Date of Thesis

5-9-2013

Thesis Type

Honors Thesis (Bucknell Access Only)

Degree Type

Bachelor of Science in Chemical Engineering

Department

Chemical Engineering

First Advisor

Brandon Vogel

Abstract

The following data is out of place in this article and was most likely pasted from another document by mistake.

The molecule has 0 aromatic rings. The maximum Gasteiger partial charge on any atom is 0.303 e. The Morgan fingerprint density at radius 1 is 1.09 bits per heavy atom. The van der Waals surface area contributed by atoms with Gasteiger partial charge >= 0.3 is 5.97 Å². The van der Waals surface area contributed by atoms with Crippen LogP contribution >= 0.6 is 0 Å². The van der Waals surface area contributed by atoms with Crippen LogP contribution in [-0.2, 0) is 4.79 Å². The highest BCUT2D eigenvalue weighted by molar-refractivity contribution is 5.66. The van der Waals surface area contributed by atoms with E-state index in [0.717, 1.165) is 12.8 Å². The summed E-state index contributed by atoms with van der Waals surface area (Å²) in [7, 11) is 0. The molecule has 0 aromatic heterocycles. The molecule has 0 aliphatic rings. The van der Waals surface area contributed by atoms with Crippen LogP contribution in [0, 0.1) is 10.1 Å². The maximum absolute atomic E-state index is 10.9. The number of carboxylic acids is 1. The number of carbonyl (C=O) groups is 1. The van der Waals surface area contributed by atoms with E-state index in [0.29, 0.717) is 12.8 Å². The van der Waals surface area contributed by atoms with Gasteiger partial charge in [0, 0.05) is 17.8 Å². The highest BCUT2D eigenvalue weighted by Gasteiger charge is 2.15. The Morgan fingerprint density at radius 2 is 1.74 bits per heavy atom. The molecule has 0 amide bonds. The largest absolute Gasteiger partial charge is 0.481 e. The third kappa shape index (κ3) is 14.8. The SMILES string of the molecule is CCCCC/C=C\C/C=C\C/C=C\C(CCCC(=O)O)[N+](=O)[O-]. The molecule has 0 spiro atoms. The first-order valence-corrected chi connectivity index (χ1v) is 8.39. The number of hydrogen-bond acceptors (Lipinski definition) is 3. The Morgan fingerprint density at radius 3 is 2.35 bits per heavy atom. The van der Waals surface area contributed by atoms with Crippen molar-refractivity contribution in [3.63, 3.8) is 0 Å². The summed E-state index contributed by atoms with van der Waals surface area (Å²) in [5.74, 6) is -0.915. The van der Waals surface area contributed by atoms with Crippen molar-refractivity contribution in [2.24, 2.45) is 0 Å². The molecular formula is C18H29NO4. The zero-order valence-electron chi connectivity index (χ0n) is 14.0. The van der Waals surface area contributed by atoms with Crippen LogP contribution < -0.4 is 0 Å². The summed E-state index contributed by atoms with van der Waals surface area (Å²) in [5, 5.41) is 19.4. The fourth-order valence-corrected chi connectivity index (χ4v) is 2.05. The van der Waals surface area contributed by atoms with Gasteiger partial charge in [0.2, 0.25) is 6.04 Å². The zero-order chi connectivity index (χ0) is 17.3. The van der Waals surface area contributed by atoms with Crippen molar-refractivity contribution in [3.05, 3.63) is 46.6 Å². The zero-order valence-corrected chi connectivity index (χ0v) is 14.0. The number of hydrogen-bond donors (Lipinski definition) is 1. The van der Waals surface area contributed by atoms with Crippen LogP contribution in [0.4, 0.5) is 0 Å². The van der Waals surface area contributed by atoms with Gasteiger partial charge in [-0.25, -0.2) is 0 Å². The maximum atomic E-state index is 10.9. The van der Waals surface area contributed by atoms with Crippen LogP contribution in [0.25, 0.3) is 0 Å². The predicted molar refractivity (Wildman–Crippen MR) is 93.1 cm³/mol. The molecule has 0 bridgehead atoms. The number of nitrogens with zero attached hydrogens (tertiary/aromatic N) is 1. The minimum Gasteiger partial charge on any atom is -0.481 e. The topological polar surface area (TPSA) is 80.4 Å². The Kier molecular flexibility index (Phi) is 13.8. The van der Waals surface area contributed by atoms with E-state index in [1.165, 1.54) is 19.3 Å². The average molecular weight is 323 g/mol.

Biodegradable nanoparticles are at the forefront of drug delivery research as they provide numerous advantages over traditional drug delivery methods. An important factor affecting the ability of nanoparticles to circulate within the blood stream and interact with cells is their morphology. In this study a novel processing method, confined impinging jet mixing, was used to form poly (lactic acid) nanoparticles through a solvent-diffusion process with Pluronic F-127 being used as a stabilizing agent. This study focused on the effects of Reynolds number (flow rate), surfactant presence in mixing, and polymer concentration on the morphology of poly (lactic acid) nanoparticles. In addition to looking at the parameters affecting poly (lactic acid) morphology, this study attempted to improve nanoparticle isolation and purification methods to increase nanoparticle yield and ensure specific morphologies were not being excluded during isolation and purification. The isolation and purification methods used in this study were centrifugation and a stir cell. This study successfully produced particles having pyramidal and cubic morphologies. Despite successful production of these morphologies the yield of non-spherical particles was very low, additionally great variability existed between redundant trails. Surfactant was determined to be very important for the stabilization of nanoparticles in solution but appears to be unnecessary for the formation of nanoparticles. Isolation and purification methods that produce a high yield of surfactant free particles have still not been perfected and additional testing will be necessary for improvement.¿

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